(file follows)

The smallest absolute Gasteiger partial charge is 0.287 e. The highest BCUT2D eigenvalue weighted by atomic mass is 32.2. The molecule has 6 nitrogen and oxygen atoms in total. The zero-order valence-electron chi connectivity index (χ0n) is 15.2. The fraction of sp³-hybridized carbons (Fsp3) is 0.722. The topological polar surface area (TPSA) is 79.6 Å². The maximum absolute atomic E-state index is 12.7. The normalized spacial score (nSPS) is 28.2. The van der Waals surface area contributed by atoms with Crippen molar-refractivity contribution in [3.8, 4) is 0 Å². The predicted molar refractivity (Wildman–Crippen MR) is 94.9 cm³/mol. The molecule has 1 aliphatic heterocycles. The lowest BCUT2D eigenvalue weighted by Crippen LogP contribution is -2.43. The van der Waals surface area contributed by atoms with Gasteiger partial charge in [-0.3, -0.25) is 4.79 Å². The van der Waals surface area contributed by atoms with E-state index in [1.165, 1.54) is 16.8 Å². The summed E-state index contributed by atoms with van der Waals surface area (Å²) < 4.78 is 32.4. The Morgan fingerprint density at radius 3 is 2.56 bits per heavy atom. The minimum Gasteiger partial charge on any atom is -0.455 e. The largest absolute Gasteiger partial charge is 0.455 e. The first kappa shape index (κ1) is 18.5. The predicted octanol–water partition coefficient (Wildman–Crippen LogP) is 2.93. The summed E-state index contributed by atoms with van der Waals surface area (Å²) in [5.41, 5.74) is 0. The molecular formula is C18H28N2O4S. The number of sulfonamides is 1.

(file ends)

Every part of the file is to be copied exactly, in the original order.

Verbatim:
The smallest absolute Gasteiger partial charge is 0.287 e. The highest BCUT2D eigenvalue weighted by atomic mass is 32.2. The molecule has 6 nitrogen and oxygen atoms in total. The zero-order valence-electron chi connectivity index (χ0n) is 15.2. The fraction of sp³-hybridized carbons (Fsp3) is 0.722. The topological polar surface area (TPSA) is 79.6 Å². The maximum absolute atomic E-state index is 12.7. The normalized spacial score (nSPS) is 28.2. The van der Waals surface area contributed by atoms with Crippen molar-refractivity contribution in [3.8, 4) is 0 Å². The predicted molar refractivity (Wildman–Crippen MR) is 94.9 cm³/mol. The molecule has 1 aliphatic heterocycles. The lowest BCUT2D eigenvalue weighted by Crippen LogP contribution is -2.43. The van der Waals surface area contributed by atoms with Gasteiger partial charge in [-0.3, -0.25) is 4.79 Å². The van der Waals surface area contributed by atoms with E-state index in [1.165, 1.54) is 16.8 Å². The summed E-state index contributed by atoms with van der Waals surface area (Å²) < 4.78 is 32.4. The Morgan fingerprint density at radius 3 is 2.56 bits per heavy atom. The minimum Gasteiger partial charge on any atom is -0.455 e. The largest absolute Gasteiger partial charge is 0.455 e. The first kappa shape index (κ1) is 18.5. The predicted octanol–water partition coefficient (Wildman–Crippen LogP) is 2.93. The summed E-state index contributed by atoms with van der Waals surface area (Å²) in [5.41, 5.74) is 0. The molecular formula is C18H28N2O4S. The number of sulfonamides is 1.